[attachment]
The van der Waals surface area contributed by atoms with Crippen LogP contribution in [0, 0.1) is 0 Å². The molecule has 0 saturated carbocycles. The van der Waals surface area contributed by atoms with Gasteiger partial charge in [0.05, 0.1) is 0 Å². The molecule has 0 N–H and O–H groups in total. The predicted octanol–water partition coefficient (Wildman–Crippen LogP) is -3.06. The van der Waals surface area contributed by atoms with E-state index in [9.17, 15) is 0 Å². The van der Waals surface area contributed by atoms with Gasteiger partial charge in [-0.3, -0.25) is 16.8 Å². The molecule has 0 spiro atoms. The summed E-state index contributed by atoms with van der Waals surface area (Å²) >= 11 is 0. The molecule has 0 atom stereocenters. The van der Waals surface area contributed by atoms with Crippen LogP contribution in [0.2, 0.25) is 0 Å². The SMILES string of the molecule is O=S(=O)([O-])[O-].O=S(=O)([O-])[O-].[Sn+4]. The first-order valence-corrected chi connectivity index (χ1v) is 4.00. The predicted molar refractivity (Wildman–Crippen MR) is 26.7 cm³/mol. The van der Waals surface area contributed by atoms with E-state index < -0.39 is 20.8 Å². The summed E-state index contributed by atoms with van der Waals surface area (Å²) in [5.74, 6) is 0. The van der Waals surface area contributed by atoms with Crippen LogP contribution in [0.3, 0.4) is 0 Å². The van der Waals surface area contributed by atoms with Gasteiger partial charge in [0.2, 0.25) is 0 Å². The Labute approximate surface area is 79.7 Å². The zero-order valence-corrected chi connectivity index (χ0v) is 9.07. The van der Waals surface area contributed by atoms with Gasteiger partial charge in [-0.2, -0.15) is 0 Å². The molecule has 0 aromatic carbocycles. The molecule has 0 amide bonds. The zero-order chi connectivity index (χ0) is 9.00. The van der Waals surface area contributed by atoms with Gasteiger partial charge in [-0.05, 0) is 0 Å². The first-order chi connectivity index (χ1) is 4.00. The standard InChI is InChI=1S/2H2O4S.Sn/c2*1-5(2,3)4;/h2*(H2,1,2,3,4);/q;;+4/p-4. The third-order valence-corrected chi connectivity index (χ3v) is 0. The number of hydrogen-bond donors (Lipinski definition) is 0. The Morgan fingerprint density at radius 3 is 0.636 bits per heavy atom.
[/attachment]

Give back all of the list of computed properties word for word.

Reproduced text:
The van der Waals surface area contributed by atoms with Crippen LogP contribution in [0, 0.1) is 0 Å². The molecule has 0 saturated carbocycles. The van der Waals surface area contributed by atoms with Gasteiger partial charge in [0.05, 0.1) is 0 Å². The molecule has 0 N–H and O–H groups in total. The predicted octanol–water partition coefficient (Wildman–Crippen LogP) is -3.06. The van der Waals surface area contributed by atoms with E-state index in [9.17, 15) is 0 Å². The van der Waals surface area contributed by atoms with Gasteiger partial charge in [-0.3, -0.25) is 16.8 Å². The molecule has 0 spiro atoms. The summed E-state index contributed by atoms with van der Waals surface area (Å²) >= 11 is 0. The molecule has 0 atom stereocenters. The van der Waals surface area contributed by atoms with Crippen LogP contribution in [0.2, 0.25) is 0 Å². The SMILES string of the molecule is O=S(=O)([O-])[O-].O=S(=O)([O-])[O-].[Sn+4]. The first-order valence-corrected chi connectivity index (χ1v) is 4.00. The predicted molar refractivity (Wildman–Crippen MR) is 26.7 cm³/mol. The van der Waals surface area contributed by atoms with E-state index < -0.39 is 20.8 Å². The summed E-state index contributed by atoms with van der Waals surface area (Å²) in [5.74, 6) is 0. The van der Waals surface area contributed by atoms with Crippen LogP contribution in [0.3, 0.4) is 0 Å². The van der Waals surface area contributed by atoms with Gasteiger partial charge in [0.2, 0.25) is 0 Å². The Labute approximate surface area is 79.7 Å². The zero-order valence-corrected chi connectivity index (χ0v) is 9.07. The van der Waals surface area contributed by atoms with Gasteiger partial charge in [-0.2, -0.15) is 0 Å². The molecule has 0 aromatic carbocycles. The molecule has 0 amide bonds. The zero-order chi connectivity index (χ0) is 9.00. The van der Waals surface area contributed by atoms with Gasteiger partial charge in [-0.05, 0) is 0 Å². The first-order chi connectivity index (χ1) is 4.00. The standard InChI is InChI=1S/2H2O4S.Sn/c2*1-5(2,3)4;/h2*(H2,1,2,3,4);/q;;+4/p-4. The third-order valence-corrected chi connectivity index (χ3v) is 0. The number of hydrogen-bond donors (Lipinski definition) is 0. The Morgan fingerprint density at radius 3 is 0.636 bits per heavy atom.